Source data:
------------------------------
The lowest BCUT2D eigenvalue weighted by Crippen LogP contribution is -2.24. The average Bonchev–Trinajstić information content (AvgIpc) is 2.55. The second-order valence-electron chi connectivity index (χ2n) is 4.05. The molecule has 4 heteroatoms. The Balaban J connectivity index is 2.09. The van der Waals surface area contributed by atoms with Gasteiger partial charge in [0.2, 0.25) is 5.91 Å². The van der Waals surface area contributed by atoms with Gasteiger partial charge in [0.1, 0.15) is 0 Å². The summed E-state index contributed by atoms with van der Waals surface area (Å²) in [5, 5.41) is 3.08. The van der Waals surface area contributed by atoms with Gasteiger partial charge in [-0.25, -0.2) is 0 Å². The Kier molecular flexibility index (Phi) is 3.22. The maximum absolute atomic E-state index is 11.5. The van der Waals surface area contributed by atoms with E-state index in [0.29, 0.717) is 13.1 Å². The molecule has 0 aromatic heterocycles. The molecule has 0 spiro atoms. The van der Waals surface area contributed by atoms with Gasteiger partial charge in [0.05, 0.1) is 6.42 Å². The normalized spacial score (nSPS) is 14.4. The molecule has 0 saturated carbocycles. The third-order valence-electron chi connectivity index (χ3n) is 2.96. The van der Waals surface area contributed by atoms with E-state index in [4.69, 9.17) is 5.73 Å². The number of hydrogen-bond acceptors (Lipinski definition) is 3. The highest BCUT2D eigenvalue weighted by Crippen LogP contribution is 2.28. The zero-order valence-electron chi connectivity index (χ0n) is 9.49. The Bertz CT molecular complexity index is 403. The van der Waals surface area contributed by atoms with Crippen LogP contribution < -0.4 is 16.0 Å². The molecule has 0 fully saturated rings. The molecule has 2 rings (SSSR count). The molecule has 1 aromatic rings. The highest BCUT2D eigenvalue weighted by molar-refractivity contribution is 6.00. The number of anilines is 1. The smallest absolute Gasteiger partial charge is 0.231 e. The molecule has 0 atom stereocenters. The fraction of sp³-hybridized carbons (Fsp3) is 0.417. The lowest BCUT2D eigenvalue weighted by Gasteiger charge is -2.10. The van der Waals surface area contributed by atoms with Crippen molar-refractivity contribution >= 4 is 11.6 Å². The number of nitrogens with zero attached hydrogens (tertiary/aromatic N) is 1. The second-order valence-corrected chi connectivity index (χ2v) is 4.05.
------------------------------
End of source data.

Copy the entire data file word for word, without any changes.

The lowest BCUT2D eigenvalue weighted by Crippen LogP contribution is -2.24. The average Bonchev–Trinajstić information content (AvgIpc) is 2.55. The second-order valence-electron chi connectivity index (χ2n) is 4.05. The molecule has 4 heteroatoms. The Balaban J connectivity index is 2.09. The van der Waals surface area contributed by atoms with Gasteiger partial charge in [0.2, 0.25) is 5.91 Å². The van der Waals surface area contributed by atoms with Gasteiger partial charge in [0.1, 0.15) is 0 Å². The summed E-state index contributed by atoms with van der Waals surface area (Å²) in [5, 5.41) is 3.08. The van der Waals surface area contributed by atoms with Gasteiger partial charge in [-0.25, -0.2) is 0 Å². The Kier molecular flexibility index (Phi) is 3.22. The maximum absolute atomic E-state index is 11.5. The van der Waals surface area contributed by atoms with E-state index in [0.29, 0.717) is 13.1 Å². The molecule has 0 aromatic heterocycles. The molecule has 0 spiro atoms. The van der Waals surface area contributed by atoms with Gasteiger partial charge in [0.05, 0.1) is 6.42 Å². The normalized spacial score (nSPS) is 14.4. The molecule has 0 saturated carbocycles. The third-order valence-electron chi connectivity index (χ3n) is 2.96. The van der Waals surface area contributed by atoms with E-state index in [4.69, 9.17) is 5.73 Å². The number of hydrogen-bond acceptors (Lipinski definition) is 3. The highest BCUT2D eigenvalue weighted by Crippen LogP contribution is 2.28. The zero-order valence-electron chi connectivity index (χ0n) is 9.49. The Bertz CT molecular complexity index is 403. The van der Waals surface area contributed by atoms with Crippen LogP contribution < -0.4 is 16.0 Å². The molecule has 0 fully saturated rings. The molecule has 2 rings (SSSR count). The molecule has 1 aromatic rings. The highest BCUT2D eigenvalue weighted by molar-refractivity contribution is 6.00. The number of anilines is 1. The smallest absolute Gasteiger partial charge is 0.231 e. The molecule has 0 atom stereocenters. The fraction of sp³-hybridized carbons (Fsp3) is 0.417. The lowest BCUT2D eigenvalue weighted by Gasteiger charge is -2.10. The van der Waals surface area contributed by atoms with Crippen molar-refractivity contribution >= 4 is 11.6 Å². The number of nitrogens with zero attached hydrogens (tertiary/aromatic N) is 1. The second-order valence-corrected chi connectivity index (χ2v) is 4.05.